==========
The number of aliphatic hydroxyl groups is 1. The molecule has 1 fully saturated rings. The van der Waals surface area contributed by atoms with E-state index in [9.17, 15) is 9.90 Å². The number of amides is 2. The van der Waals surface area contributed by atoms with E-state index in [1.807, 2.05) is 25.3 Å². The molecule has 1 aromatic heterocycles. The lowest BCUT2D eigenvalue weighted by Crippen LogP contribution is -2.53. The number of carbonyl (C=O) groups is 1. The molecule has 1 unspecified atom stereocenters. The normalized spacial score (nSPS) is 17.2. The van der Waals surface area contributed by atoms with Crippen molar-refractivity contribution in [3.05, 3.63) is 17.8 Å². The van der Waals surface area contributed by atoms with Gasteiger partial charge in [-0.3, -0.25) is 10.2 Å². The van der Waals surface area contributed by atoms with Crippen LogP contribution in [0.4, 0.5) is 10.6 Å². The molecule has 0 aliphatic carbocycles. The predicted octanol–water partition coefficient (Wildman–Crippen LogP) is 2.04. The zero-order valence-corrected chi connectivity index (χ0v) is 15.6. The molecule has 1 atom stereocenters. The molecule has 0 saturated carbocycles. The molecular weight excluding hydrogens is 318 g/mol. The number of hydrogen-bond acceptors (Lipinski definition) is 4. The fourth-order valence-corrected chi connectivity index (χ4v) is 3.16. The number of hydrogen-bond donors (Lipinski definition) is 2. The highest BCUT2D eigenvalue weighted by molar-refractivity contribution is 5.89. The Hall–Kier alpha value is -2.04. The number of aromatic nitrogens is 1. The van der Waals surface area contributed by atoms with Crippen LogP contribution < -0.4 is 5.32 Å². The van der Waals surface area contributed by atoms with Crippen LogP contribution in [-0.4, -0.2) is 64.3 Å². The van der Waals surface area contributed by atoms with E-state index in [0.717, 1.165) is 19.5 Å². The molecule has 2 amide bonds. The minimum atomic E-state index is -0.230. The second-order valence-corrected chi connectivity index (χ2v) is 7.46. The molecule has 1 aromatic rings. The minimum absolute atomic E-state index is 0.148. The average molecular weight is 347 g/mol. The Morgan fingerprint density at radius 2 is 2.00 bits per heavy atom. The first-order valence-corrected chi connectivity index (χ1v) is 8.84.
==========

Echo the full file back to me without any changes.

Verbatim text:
The number of aliphatic hydroxyl groups is 1. The molecule has 1 fully saturated rings. The van der Waals surface area contributed by atoms with E-state index in [9.17, 15) is 9.90 Å². The number of amides is 2. The van der Waals surface area contributed by atoms with E-state index in [1.807, 2.05) is 25.3 Å². The molecule has 1 aromatic heterocycles. The lowest BCUT2D eigenvalue weighted by Crippen LogP contribution is -2.53. The number of carbonyl (C=O) groups is 1. The molecule has 1 unspecified atom stereocenters. The normalized spacial score (nSPS) is 17.2. The van der Waals surface area contributed by atoms with Crippen molar-refractivity contribution in [3.05, 3.63) is 17.8 Å². The van der Waals surface area contributed by atoms with Gasteiger partial charge in [-0.3, -0.25) is 10.2 Å². The van der Waals surface area contributed by atoms with Crippen LogP contribution in [0.4, 0.5) is 10.6 Å². The molecule has 0 aliphatic carbocycles. The predicted octanol–water partition coefficient (Wildman–Crippen LogP) is 2.04. The zero-order valence-corrected chi connectivity index (χ0v) is 15.6. The molecule has 1 atom stereocenters. The molecule has 0 saturated carbocycles. The molecular weight excluding hydrogens is 318 g/mol. The number of hydrogen-bond acceptors (Lipinski definition) is 4. The fourth-order valence-corrected chi connectivity index (χ4v) is 3.16. The number of hydrogen-bond donors (Lipinski definition) is 2. The highest BCUT2D eigenvalue weighted by molar-refractivity contribution is 5.89. The Hall–Kier alpha value is -2.04. The number of aromatic nitrogens is 1. The van der Waals surface area contributed by atoms with Crippen LogP contribution < -0.4 is 5.32 Å². The van der Waals surface area contributed by atoms with Crippen LogP contribution in [-0.4, -0.2) is 64.3 Å². The van der Waals surface area contributed by atoms with E-state index in [0.717, 1.165) is 19.5 Å². The molecule has 2 amide bonds. The minimum atomic E-state index is -0.230. The second-order valence-corrected chi connectivity index (χ2v) is 7.46. The molecule has 1 aromatic rings. The minimum absolute atomic E-state index is 0.148. The average molecular weight is 347 g/mol. The Morgan fingerprint density at radius 2 is 2.00 bits per heavy atom. The first-order valence-corrected chi connectivity index (χ1v) is 8.84.